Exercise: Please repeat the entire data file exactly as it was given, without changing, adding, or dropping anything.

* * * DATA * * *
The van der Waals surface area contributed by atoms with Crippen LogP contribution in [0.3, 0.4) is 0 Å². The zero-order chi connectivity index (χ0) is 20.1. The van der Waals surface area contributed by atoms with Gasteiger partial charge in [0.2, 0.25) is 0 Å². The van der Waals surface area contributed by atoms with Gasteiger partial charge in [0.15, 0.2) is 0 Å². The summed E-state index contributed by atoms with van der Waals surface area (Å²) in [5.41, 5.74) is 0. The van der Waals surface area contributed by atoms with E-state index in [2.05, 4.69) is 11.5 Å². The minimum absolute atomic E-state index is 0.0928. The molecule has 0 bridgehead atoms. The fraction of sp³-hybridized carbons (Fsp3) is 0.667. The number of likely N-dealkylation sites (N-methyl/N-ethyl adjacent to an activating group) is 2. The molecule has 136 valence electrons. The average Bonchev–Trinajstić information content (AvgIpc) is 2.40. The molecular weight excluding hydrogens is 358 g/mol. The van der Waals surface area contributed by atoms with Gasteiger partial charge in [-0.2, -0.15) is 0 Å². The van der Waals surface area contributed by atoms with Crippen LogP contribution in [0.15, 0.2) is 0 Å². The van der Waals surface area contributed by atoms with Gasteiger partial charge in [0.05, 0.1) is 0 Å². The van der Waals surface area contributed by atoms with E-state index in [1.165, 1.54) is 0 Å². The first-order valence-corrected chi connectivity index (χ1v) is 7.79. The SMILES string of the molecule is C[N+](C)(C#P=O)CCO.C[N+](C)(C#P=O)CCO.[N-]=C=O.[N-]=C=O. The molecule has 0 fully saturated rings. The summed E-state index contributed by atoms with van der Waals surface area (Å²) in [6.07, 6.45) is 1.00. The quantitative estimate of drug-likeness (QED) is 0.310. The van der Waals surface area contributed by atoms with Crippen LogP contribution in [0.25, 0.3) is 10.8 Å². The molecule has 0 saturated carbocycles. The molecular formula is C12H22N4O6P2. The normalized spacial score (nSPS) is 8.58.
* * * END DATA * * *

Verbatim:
The van der Waals surface area contributed by atoms with Crippen LogP contribution in [0.3, 0.4) is 0 Å². The zero-order chi connectivity index (χ0) is 20.1. The van der Waals surface area contributed by atoms with Gasteiger partial charge in [0.2, 0.25) is 0 Å². The van der Waals surface area contributed by atoms with Gasteiger partial charge in [0.15, 0.2) is 0 Å². The summed E-state index contributed by atoms with van der Waals surface area (Å²) in [5.41, 5.74) is 0. The van der Waals surface area contributed by atoms with E-state index in [2.05, 4.69) is 11.5 Å². The minimum absolute atomic E-state index is 0.0928. The molecule has 0 bridgehead atoms. The fraction of sp³-hybridized carbons (Fsp3) is 0.667. The number of likely N-dealkylation sites (N-methyl/N-ethyl adjacent to an activating group) is 2. The molecule has 136 valence electrons. The average Bonchev–Trinajstić information content (AvgIpc) is 2.40. The molecular weight excluding hydrogens is 358 g/mol. The van der Waals surface area contributed by atoms with Gasteiger partial charge in [-0.2, -0.15) is 0 Å². The van der Waals surface area contributed by atoms with Crippen LogP contribution in [0.15, 0.2) is 0 Å². The van der Waals surface area contributed by atoms with Gasteiger partial charge in [0.05, 0.1) is 0 Å². The van der Waals surface area contributed by atoms with E-state index in [1.165, 1.54) is 0 Å². The first-order valence-corrected chi connectivity index (χ1v) is 7.79. The SMILES string of the molecule is C[N+](C)(C#P=O)CCO.C[N+](C)(C#P=O)CCO.[N-]=C=O.[N-]=C=O. The molecule has 0 fully saturated rings. The summed E-state index contributed by atoms with van der Waals surface area (Å²) in [6.07, 6.45) is 1.00. The quantitative estimate of drug-likeness (QED) is 0.310. The van der Waals surface area contributed by atoms with Crippen LogP contribution in [0.25, 0.3) is 10.8 Å². The molecule has 0 saturated carbocycles. The molecular formula is C12H22N4O6P2. The normalized spacial score (nSPS) is 8.58.